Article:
“I’m here,” Elizabeth said.
“You want cocoa for dinner? It’s turned cold out.”
“All right. I’ll be right down.”
She came slowly down the stairs, kissed her aunt on the cheek because she usually kissed her aunt when she came home and she had not seen her aunt until now, and went into the kitchen.
“Well,” said Aunt Morgen definitely. She sat down heavily at the kitchen table, and folded her hands before her on the table, steadfastly disregarding the chops and the bread and butter. “Now,” she said. Elizabeth sat down hastily, and folded her own hands, and looked without expectancy at her aunt. “Lord, bless this food, our lives to Thy service,” said Aunt Morgen, speaking the moment Elizabeth folded her hands and seeming with an “Amen” in one pure gesture to unclasp her own hands and reach for the chops, “have you had a pleasant day?”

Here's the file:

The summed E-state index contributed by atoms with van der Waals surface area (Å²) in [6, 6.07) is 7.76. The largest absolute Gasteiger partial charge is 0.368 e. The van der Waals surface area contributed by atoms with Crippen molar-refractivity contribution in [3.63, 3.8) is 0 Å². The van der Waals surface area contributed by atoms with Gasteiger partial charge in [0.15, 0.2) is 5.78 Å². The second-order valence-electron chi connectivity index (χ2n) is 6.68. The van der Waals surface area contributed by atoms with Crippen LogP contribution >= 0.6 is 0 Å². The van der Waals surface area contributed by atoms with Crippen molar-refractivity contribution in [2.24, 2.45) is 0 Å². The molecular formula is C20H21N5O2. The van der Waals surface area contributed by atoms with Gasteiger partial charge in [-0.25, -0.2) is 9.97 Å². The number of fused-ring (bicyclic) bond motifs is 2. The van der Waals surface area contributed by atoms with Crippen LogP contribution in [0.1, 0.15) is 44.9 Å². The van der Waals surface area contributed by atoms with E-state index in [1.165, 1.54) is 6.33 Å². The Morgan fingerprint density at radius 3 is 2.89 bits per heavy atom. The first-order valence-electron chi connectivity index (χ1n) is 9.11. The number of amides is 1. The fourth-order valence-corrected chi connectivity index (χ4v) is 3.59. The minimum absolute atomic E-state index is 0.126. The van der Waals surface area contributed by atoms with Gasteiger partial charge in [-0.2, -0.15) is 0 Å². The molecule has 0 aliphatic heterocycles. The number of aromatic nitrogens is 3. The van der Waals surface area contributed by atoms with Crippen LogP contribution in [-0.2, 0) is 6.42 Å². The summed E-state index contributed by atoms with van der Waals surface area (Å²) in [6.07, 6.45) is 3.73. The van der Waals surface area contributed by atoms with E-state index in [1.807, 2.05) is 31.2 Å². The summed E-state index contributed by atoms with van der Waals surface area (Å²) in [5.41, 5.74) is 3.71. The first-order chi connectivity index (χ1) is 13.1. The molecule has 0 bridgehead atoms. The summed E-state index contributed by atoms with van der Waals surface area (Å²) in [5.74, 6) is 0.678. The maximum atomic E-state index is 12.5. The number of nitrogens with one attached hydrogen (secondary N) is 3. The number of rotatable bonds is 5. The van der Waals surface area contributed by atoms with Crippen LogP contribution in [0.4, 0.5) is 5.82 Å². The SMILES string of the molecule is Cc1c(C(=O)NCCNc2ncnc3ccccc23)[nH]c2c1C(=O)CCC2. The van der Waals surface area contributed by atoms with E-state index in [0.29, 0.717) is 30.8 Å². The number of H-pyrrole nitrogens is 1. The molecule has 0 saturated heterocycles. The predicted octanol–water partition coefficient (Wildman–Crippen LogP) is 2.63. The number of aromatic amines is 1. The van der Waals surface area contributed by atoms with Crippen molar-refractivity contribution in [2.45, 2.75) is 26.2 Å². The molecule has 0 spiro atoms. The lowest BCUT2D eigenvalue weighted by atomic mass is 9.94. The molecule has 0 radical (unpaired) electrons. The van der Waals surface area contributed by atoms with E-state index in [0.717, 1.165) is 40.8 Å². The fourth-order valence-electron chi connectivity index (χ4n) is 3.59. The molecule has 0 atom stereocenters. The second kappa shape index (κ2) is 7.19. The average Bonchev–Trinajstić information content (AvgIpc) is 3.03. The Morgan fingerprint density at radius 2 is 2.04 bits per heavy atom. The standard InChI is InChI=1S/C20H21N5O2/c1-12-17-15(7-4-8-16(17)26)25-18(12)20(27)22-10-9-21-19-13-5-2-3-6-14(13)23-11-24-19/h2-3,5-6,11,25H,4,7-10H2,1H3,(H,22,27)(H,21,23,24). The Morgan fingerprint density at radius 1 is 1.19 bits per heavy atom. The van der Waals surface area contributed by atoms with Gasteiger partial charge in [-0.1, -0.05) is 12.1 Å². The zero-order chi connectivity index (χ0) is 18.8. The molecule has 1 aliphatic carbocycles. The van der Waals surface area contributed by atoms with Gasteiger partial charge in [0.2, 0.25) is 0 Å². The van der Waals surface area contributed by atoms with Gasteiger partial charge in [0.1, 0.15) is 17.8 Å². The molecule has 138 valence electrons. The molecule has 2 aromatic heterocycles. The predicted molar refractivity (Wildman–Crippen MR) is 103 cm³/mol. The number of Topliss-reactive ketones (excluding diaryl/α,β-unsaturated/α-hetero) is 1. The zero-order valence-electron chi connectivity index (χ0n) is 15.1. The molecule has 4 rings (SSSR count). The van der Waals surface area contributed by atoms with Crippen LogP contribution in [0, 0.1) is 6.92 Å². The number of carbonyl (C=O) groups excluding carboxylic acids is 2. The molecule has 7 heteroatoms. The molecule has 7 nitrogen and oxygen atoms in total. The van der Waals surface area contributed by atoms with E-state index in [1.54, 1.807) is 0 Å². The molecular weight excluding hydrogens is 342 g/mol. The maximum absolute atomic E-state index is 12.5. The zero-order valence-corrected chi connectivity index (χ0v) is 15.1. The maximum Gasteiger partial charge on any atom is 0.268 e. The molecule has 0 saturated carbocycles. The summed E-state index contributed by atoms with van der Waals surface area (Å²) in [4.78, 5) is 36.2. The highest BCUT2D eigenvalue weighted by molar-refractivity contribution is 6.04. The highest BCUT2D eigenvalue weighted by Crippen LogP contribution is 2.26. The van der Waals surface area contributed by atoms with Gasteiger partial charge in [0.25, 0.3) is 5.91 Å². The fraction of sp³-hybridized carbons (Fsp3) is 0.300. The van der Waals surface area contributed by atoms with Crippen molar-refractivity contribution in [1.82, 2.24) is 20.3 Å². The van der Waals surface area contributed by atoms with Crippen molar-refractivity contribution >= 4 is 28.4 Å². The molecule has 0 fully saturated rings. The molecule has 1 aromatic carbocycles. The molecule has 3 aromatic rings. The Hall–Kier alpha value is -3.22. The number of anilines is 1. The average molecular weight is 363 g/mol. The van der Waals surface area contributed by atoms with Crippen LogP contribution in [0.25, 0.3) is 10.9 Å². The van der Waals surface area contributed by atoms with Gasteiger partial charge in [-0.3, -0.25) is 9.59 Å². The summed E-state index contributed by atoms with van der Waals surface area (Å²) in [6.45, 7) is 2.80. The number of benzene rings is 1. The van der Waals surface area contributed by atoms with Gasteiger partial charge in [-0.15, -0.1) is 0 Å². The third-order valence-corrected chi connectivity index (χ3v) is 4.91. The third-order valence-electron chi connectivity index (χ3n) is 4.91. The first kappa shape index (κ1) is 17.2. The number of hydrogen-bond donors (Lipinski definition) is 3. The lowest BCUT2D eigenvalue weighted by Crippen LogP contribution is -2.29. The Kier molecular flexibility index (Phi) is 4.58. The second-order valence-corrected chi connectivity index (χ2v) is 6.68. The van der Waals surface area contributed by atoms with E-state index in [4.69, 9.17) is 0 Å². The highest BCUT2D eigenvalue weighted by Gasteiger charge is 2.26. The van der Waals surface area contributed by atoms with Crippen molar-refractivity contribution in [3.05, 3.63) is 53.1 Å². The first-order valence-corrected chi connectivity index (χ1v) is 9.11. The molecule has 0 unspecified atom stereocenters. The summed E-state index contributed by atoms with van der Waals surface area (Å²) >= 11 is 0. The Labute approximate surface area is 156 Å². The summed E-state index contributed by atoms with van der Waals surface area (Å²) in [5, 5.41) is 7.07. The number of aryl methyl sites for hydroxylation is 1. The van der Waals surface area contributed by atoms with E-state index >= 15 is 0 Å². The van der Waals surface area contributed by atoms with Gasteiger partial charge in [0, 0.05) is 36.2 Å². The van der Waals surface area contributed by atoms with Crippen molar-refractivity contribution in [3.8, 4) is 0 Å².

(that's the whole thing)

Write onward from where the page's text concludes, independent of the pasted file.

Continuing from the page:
“Same as usual,” Elizabeth said. Food of any kind, under any circumstances, was a matter of substantial importance to Aunt Morgen, and her greed was only very slightly frosted over with conversation; there were, at best, only one or two topics in the world which could lift Aunt Morgen’s eyes away from her plate, and Elizabeth had never succeeded in saying anything which could surprise Aunt Morgen into putting down her fork before the food was gone. Dinner was calculated exquisitely to Aunt Morgen’s appetite, but she was fair; there were precisely as many chops and baked potatoes and slices of bread and pickles set out in Elizabeth’s name as were calculated for Aunt Morgen; their conversation was divided as perfectly.
“Have you had a pleasant day?” Elizabeth asked Aunt Morgen.
“Not very,” Aunt Morgen said. “Rained,” she pointed out.